Editor’s Note: We kicked off Versus Week yesterday with the Final Four of the 2024 Bass Lure Bracket, and we’ll be bringing you the championship matchup to vote on tomorrow. Meanwhile, in keeping with the bass theme, we turned to our resident hornet’s-nest kicker, Will Brantley, to consider not whether you should eat largemouth and smallmouth bass—of course you should (he settled that last year)—but which tastes better. So, here you go, dig in.

Last spring during Versus Week, I assumed that I’d ended the debate over eating bass when I squared off with a tournament angler who doesn’t eat them—and doesn’t want you eating them either—because he’d rather catch them for money. After I turned in my story, I reclined my chair and waited for fans to reach out with praise, and perhaps for my wife to cook a meal befitting of a hero. Fried largemouth fillets and hushpuppies? No, this victory called for something special, like grilled smallmouth over a wood fire with butter.

But none of that happened. Instead, my wife said we can’t have bass for dinner every damn night and that it was my turn to cook anyhow. Meanwhile, my take-down of the anti-bass-eating crowd had all the lasting impact of a brilliant political post on Facebook. The opposition has not budged.  

Which Bass Tastes Better?

Largemouth bass make fine table fare, but it’s more satisfying to eat a smallie. vlorzer / Adobe Stock

Well, it’s another spring fishing season, another Versus Week, and just like people who post political rants, I can’t stop at writing only one antagonistic thing about bass eating. So, this year, I want to compare the qualities of largemouth bass and smallmouth bass on the dinner table.

It’s actually a short debate. Smallmouths are the superior table fish. Not necessarily because they taste any better than largemouths—their fillets are pretty much indistinguishable—but because enjoying a nice bronzeback dinner amplifies the whole bass-eating experience. Outspoken bass eaters have become the contrarians of the fishing world, and if filleting a largemouth at the dock raises eyebrows, putting a bronzeback under the knife raises fists.

As gamefish go, smallmouths are idols. They’re revered for their aggressive appetite, stunning beauty, acrobatic leaps, and surging runs. I don’t know that a sportier freshwater fish exists, and I certainly love fishing for smallmouths myself. It’s just that under the bronze skin, and behind those red eyes, smallmouths are wrapped in a pair of tasty fillets.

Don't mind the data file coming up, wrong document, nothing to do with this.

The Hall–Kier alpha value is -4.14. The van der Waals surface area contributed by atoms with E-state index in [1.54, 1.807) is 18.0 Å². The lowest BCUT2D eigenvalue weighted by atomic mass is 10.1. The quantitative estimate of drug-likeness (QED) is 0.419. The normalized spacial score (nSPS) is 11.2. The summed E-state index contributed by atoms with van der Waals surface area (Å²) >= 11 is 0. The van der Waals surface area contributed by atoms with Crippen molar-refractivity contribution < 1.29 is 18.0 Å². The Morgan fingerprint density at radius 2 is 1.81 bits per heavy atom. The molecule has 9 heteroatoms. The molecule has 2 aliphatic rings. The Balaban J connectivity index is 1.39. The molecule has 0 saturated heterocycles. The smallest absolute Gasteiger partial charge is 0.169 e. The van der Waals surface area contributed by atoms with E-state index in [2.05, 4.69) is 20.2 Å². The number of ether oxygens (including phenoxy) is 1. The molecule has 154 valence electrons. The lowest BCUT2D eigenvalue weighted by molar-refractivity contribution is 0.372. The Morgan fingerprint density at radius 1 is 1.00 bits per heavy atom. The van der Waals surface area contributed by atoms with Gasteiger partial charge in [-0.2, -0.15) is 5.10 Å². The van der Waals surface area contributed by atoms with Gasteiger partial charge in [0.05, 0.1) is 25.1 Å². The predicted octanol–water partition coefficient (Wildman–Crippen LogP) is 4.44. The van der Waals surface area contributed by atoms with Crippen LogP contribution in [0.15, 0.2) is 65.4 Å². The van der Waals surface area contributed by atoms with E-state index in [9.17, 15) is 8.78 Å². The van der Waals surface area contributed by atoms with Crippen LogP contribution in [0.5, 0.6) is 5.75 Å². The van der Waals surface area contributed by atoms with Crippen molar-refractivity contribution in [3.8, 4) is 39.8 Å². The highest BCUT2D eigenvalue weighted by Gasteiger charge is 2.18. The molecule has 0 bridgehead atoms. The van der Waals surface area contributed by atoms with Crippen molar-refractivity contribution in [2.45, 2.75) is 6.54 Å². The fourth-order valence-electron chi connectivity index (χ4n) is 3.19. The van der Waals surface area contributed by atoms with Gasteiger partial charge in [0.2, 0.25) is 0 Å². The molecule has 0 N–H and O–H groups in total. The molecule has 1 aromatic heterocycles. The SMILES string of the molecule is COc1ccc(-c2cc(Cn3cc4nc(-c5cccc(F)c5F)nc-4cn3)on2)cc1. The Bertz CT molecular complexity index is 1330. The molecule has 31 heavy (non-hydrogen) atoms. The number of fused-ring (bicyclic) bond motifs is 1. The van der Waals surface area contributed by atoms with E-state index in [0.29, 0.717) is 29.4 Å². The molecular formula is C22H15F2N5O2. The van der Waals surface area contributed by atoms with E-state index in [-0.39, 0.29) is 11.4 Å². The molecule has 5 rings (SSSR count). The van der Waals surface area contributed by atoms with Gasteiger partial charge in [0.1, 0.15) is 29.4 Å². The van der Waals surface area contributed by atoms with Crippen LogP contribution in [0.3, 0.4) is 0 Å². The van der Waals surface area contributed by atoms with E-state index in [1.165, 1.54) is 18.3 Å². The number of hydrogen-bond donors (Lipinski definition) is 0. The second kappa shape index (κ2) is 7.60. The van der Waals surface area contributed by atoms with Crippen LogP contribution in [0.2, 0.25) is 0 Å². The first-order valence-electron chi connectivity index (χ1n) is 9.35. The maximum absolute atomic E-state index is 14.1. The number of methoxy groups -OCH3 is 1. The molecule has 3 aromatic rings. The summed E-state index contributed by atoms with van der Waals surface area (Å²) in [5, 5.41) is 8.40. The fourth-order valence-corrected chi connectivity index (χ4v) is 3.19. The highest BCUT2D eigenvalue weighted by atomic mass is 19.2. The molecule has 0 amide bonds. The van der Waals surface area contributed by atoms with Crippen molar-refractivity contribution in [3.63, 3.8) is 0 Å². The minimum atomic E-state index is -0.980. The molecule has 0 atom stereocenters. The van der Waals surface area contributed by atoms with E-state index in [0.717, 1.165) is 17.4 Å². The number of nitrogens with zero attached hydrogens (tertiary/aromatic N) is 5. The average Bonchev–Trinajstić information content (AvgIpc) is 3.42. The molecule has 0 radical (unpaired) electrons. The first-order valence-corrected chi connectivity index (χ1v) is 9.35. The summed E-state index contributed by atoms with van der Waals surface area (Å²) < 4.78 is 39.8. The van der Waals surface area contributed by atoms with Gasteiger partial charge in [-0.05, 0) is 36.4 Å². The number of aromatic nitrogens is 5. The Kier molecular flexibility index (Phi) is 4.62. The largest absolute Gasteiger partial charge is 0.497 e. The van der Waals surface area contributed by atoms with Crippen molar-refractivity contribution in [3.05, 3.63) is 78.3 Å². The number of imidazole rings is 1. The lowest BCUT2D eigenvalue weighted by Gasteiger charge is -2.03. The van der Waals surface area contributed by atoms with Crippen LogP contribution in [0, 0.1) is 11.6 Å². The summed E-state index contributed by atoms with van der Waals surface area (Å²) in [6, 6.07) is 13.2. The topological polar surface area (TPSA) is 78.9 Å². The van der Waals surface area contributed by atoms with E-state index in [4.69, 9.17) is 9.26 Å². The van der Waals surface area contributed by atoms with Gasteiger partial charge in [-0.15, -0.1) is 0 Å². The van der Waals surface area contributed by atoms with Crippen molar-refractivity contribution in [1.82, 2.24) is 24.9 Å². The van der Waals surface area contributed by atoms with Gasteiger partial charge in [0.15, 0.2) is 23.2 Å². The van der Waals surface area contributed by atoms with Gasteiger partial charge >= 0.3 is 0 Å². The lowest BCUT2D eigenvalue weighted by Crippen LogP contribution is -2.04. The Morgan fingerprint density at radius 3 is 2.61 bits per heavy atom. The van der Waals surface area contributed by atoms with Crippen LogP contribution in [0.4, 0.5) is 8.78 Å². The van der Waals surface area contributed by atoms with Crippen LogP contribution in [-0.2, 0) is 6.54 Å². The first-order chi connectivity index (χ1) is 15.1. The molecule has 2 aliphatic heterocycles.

Now to be clear, and to maybe limit myself to one black eye instead of two, I don’t keep any bass that weigh more than about 3 pounds. A bass that’s grown to that size has beaten some odds and is pretty much home-free for growing even larger—unless it spends a full summer day riding in a livewell before a tournament weigh-in, of course. But that aside, I let the big ones go for a practical reason: Small keepers are better to eat.

Smallmouth vs Crappie (While We’re At It)

Where I fish most often, in the Tennessee River, bass must be at least 15 inches to keep, and fisheries biologists say we can keep five of them a day, largemouths or smallmouths. Spring is crappie season around here, and they are, of course, regarded as top table fare. I enjoy eating bland, mushy panfish that fight like oil-soaked dishrags just as much as the next guy, and so I crappie fish quite a lot this time of year. That said, on a good day of casting curly-tails at rocky shorelines for black crappie, I can usually count on a nice mixed creel of species—and sometimes one or two especially vicious thumps on the end of the line. When that happens, and I see a smallmouth leap into the air, I get excited. They’re cool fish to behold and great fun to catch.

But once that smallmouth is in the boat, the first thing I’m doing is measuring to see if it’s 15 inches long. If it is, it goes into the cooler, right next to the crappies, catfish, white bass, and whatever else I happen to reel in that day. It puzzles me why so many anglers think nothing of seeing all of those other species on ice, but will look at the dead smallmouth as if it’s the head of someone’s missing pet.

Regardless, I’m taking all of the fish home to eat them for dinner. I’m going to do this partly because I’m a contrarian bass eater. Partly because it’s my night to cook. And partly because there’s really no argument in saying that a keeper smallmouth, and even a big white bass, is way better to eat than a slab crappie. But I’m keeping the why of that to myself for now, because we’ll need something to argue about next year during Versus Week.